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School board still struggles with cuts

Monday, May 12, 2008 | 11:52 p.m. CDT; updated 7:51 a.m. CDT, Tuesday, July 22, 2008

COLUMBIA — With more than 80 people overflowing the room at Monday night’s meeting, the Columbia Public School Board continued to debate the 2008-09 budget and listened to more than 25 comments from members of the public. The board must vote on how to cut an additional $5 million before the budget is finalized June 30.

When the board opened up the floor for public comment, almost 20 people who were waiting in the lobby poured into the room. Math and literacy coaches, beginner and veteran teachers, outreach counselors, two principals and parents all offered perspectives on what they think is vital to the success of Columbia students.

Ten parents of first-grade students at Midway Elementary School waited silently in the back of the room — wearing blue Midway shirts — until it was their turn for a three-minute public comment. Tanya Alberty, a mother of four, spoke on behalf of parents, and said they feared the effects of increasing classroom size.

“We feel strongly that increasing classroom size at the elementary level would affect their entire school career. If they don’t receive (individual attention) now, they will struggle to catch up,” she said.

Board member Ines Segert, who was first elected in April, compiled a spreadsheet that showed the possible effects of cutting one teacher from an elementary school. Midway currently has 53 first-grade students divided into three classrooms, but if one teacher is removed, class size increases from an average of 17 students to 26.

Several math and literacy coaches, as well as the teachers they work with, defended the coaching positions during public comment. Catherine Yoakum, a math coach, said she was not speaking to keep her job because she was protected under tenure but was instead motivated because she did not want the board to cut positions that had only been in the classroom for a year.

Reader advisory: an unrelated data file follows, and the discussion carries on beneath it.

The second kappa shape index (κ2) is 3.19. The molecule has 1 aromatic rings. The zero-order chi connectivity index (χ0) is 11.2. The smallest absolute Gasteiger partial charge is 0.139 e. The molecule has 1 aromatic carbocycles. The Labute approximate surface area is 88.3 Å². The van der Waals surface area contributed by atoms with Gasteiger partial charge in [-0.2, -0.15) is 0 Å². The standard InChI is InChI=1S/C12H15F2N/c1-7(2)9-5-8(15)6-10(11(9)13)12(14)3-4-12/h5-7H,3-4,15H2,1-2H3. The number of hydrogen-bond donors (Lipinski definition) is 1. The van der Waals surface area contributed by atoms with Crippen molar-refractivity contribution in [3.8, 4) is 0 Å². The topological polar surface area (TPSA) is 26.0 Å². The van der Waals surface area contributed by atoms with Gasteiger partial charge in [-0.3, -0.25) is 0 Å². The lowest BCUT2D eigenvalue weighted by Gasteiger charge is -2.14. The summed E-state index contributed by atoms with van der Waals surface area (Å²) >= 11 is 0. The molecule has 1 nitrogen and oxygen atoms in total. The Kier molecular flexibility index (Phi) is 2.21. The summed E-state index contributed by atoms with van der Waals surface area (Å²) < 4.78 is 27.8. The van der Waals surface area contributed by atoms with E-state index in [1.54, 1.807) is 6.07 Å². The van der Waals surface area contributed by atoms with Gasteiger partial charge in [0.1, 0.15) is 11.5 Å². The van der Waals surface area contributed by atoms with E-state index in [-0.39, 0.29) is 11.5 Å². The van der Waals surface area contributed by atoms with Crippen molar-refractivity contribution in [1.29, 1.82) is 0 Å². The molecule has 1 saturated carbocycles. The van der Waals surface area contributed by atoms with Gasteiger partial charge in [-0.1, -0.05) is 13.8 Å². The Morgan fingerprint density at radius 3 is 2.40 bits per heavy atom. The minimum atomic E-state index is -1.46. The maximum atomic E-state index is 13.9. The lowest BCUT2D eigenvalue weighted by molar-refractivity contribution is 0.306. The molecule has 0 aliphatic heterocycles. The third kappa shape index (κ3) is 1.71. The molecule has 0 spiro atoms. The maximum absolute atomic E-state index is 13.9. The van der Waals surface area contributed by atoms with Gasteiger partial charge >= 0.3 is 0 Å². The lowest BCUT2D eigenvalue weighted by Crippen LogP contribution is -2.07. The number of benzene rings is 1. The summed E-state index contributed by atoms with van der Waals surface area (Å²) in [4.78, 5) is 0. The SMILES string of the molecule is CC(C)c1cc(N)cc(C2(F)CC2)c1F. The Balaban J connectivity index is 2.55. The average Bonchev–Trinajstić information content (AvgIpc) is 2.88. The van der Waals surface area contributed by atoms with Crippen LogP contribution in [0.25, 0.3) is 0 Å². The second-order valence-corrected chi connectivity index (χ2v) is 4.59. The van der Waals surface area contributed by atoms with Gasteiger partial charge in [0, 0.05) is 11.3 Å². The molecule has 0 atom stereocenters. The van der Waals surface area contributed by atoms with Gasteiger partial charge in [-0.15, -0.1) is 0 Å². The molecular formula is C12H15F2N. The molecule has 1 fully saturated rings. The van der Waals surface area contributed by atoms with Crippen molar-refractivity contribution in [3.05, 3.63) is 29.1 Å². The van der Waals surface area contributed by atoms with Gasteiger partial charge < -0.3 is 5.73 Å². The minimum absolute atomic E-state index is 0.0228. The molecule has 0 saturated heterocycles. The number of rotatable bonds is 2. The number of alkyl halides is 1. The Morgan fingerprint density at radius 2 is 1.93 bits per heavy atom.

“I hope we don’t take steps backward now and we don’t eliminate these positions,” she said. “Let’s see what we can do that’s best for children.”

Some members of the audience were holding back tears when outreach counselors and parents shared anecdotes that explained why they thought counseling positions were important. Kelly Anderson, who has been an outreach counselor at Douglass High School for the past six years, shared a passage from a former student’s book that credits him — “a teddy bear” — with encouraging her to graduate from high school. The girl, who never thought she had a chance of graduating, is now a published author and a college graduate.

Paxton Keeley Principal Elaine Hassemer, who has worked for the district more than 20 years, said she spoke to address the public perception that budget cuts were made with little input from staff.

“We all feel passionate about our things but sacrifices will have to be made,” she said. “Board members should not bow to pressure. We are in the business of educating children, and they need to be our No. 1 focus.”

After about two hours of public comment, board member Jan Mees proposed that the members accept a draft of the budget reduction parameters given to them on May 6. All board members accepted Mees’ suggestion with the exception of Segert. An official draft of the budget will be presented at the June 9 board meeting, Superintendent Phyllis Chase said.

This was the third time the board has discussed budget cuts since voters rejected a 54-cent tax levy April 8 that would have brought $10 million to the district. Any cuts approved in the next month will be in addition to $5.23 million the board cut prior to the election.

After the budget discussion, the board unanimously approved the proposed boundaries for the new elementary school attendance areas after an hour-long presentation by the Elementary Enrollment Planning Committee chair, Don Ludwig.

The approved boundaries will affect Derby Ridge, Blue Ridge, Lee, Field, Shepard Boulevard, Cedar Ridge, Benton and Parkade elementary schools for the 2009-10 school year when the new elementary school in northeast Columbia opens.

Many months of research was done before finalizing the proposal. The committee looked at individual neighborhoods and held 60 committee meetings, on-site forums and community discussions. They also evaluated 70 different scenarios and held two forums at each elementary school to hear community members’ input.

“These forums were designed into the process to create tension between members of the committee and members of the community,” Ludwig said.

Cedar Ridge and Shepard schools are still above capacity, even with the new boundaries, due to growth in the area. “The need for a new school is absolutely evident because of that growth,” Ludwig said.

Board President Michelle Gadbois said she was pleased with the committee’s research. “You’ve given us a place to look at growth and where another school could go. It was nice to see that kind of projection into the future.”


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